There was an amalgamation of factors which led you to believe that both Marxism and Capitalism were inadequate languages to speak your suffering in. But one of the leading factors had to be the way the Socialist you met seemed to despise money, while the Capitalist you met seemed to love it, and yet, all the Black people you loved seemed to need it. There was this different structure of affectation that led you to believe that there must be something else to this money thing. It was all your parents ever talked about. It was all they seemed to argue about. Other then your father’s cheating; Other then your father’s abuse. Other then your father. Other then that, just money. To this day, every swipe of your debit card feels painful, like there won’t be anything there one day, like one day it’ll all be gone – all of it. And where would you go? Home? Maybe…. And even then, everyone knows that home is where your wallet stays and if your wallet’s empty then, eventually even your home will be a blank-space too.
One day, I was driving with two Black men in Los Angeles. And although I’m sure they’d disagree with this, I found them to be two Black men who had so clearly internalized the logic of anti-Blackness. I could go into why, but that’d be beside the point. We found ourselves driving around Skid Row in LA when one of the Black men looked over at the other and said something along the lines of, “Yup, Skid Row. This is a No-Man’s Land. These motherfuckers might as well be zombies out here at night.” I was sitting in the backseat looking out the window. It was the first time I had ever seen Skid Row. I was shocked. Disturbed. Angry. But not confused at all. This was the effect of anti-Blackness. This was the effect of a world unimaginable to Marx and necessary to Capitalism. I remember thinking to myself, “This is a No-Man’s Land because this is a Blank-space.” It’s what you fear to see in your wallet and it’s what everyone fears while driving up and down Skid Row late at night. Being in a blank-space, being a blank-space. Indeed, and those bodies, those bodies that lay on the ground, in the tents, are bodies that exist, that are some thing, some thing in this world, and yet, no one would understand that which they have to be anything at all. For they exist as no one, as no body, as no-thing, as zombies.
When I think on Skid Row, I think on my mom and my father’s arguments. I think about how my father lived homeless on the streets of New York all by himself at the age of fourteen and how for most of my life he had been one of the biggest drug dealers in my neighborhood and I hadn’t known until I got older. I think about the friends I have who are on drugs and their fathers who were on drugs too and I wonder if my father had been one of the people selling them drugs. I think about how under any other order of capitalism without anti-Blackness what my father was doing might have just been called, “Entrepreneurship,” and then, I think about how directly after driving past Skid Row and thinking too hard on all the enigmas it raises, I went and smoked weed from a Recreational Drug Store owned by a White Corporation. It all makes me think about being Black and being broke and what it means to have money for Black people who, in the absence of money, are stripped bear of any borrowed institutionality and are made to stand naked before the World, zombified. I decided that money is a way into the World for Black people, into a World hell-bent on its destruction, by any means necessary. This is Frantz Fanon’s, “Whiten or Perish,” statement. Maybe, money is a form of whitening. But then, the problem would be deep. I need whiteness to eat. I need whiteness to not be a zombie, only so I can still be a zombie but at the very least be able to feign subjectivity as if I am human “like everyone else.” But, doesn’t the fact that I can become a zombie already make me different than “everyone else?” I’d say so. Maybe, money is a form of whitening that in the hands of the zombie becomes food. Maybe, money is food.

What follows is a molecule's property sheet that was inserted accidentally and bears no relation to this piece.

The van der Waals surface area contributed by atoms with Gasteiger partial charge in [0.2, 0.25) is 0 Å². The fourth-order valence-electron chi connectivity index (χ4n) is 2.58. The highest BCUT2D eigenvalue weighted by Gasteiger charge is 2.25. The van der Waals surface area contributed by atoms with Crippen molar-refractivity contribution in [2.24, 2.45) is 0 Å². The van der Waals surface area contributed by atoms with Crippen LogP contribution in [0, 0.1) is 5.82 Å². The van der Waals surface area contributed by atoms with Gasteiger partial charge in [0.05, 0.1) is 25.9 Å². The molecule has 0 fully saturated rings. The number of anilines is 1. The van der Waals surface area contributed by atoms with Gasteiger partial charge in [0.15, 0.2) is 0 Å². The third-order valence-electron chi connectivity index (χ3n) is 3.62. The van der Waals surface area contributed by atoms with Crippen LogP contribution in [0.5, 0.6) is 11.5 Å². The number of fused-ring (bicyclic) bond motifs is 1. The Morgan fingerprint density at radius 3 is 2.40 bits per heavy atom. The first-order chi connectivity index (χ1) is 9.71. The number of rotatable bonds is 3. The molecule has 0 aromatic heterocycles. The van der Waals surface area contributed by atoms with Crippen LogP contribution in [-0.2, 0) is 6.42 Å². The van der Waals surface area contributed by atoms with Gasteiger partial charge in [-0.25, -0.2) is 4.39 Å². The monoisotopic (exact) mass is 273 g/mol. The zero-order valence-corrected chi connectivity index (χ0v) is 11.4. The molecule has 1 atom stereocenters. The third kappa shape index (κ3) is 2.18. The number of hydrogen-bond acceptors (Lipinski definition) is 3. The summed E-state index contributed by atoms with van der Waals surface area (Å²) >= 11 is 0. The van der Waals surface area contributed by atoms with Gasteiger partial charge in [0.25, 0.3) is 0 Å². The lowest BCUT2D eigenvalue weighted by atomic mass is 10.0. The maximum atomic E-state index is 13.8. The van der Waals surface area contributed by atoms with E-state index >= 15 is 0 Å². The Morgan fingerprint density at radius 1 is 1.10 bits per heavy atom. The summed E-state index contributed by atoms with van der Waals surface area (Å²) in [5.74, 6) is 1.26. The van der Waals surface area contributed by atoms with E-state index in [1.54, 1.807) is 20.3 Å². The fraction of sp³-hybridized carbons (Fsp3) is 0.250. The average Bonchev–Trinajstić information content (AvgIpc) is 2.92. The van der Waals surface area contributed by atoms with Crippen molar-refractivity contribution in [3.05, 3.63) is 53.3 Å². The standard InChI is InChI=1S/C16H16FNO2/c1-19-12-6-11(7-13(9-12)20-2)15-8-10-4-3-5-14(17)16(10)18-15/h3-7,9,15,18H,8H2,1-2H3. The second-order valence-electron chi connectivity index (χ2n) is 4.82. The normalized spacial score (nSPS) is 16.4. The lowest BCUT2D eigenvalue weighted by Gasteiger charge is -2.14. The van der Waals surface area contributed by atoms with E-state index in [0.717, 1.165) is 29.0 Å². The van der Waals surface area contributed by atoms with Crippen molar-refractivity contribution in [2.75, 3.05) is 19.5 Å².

I always tell my girlfriend, I love her. I just want her to know. Especially when we low on money, and I’m the only person who has it at the moment and we need something or we want something. She has a high ethos for self-determination and it makes sense. She doesn’t want to need my help for anything, but since we’ve moved out to California finding a secure job has been difficult for her. It doesn’t matter that we both are college educated. The landscape of the land is joblessness, homelessness and lack, in the midst of obtuse abundance. Luckily, she just landed her first real Cali job so things are looking up for the both of us. It wouldn’t even make sense to get into the philosophical and material argument about what it now means for her to move from Joblessness to Proletariat because not only does she know, but it doesn’t change the fact that before she had no means to obtain basic needs and now, her labor can be calculated and routinized in order to produce surplus value for her employer and food for herself. I think I just be thinking about my mom and my dad’s arguments. The abuse and the cheating would have inevitably ended my parent’s relationship regardless, but I must say, it’s hard to love anything if your hungry. It’s hard to do anything if your hungry. I think about all the times they used to argue about money and I say to myself, “Maybe if they had some bread that shit would have been different.” The thought brings me down a rabbit hole.
I’m blessed right now to be able to eat with her. To have food in my pockets, to have food in my wallet. Even if the amount is so small that nothing short of agony permeates my being whenever I am forced to exchange the food in my wallet for any and everything I have to exchange it for. I know that this provides placement in the World, yet no ontological redemption. Still Nigga, as Jay-Z put it. But nigga shit was on to something.
Money is food.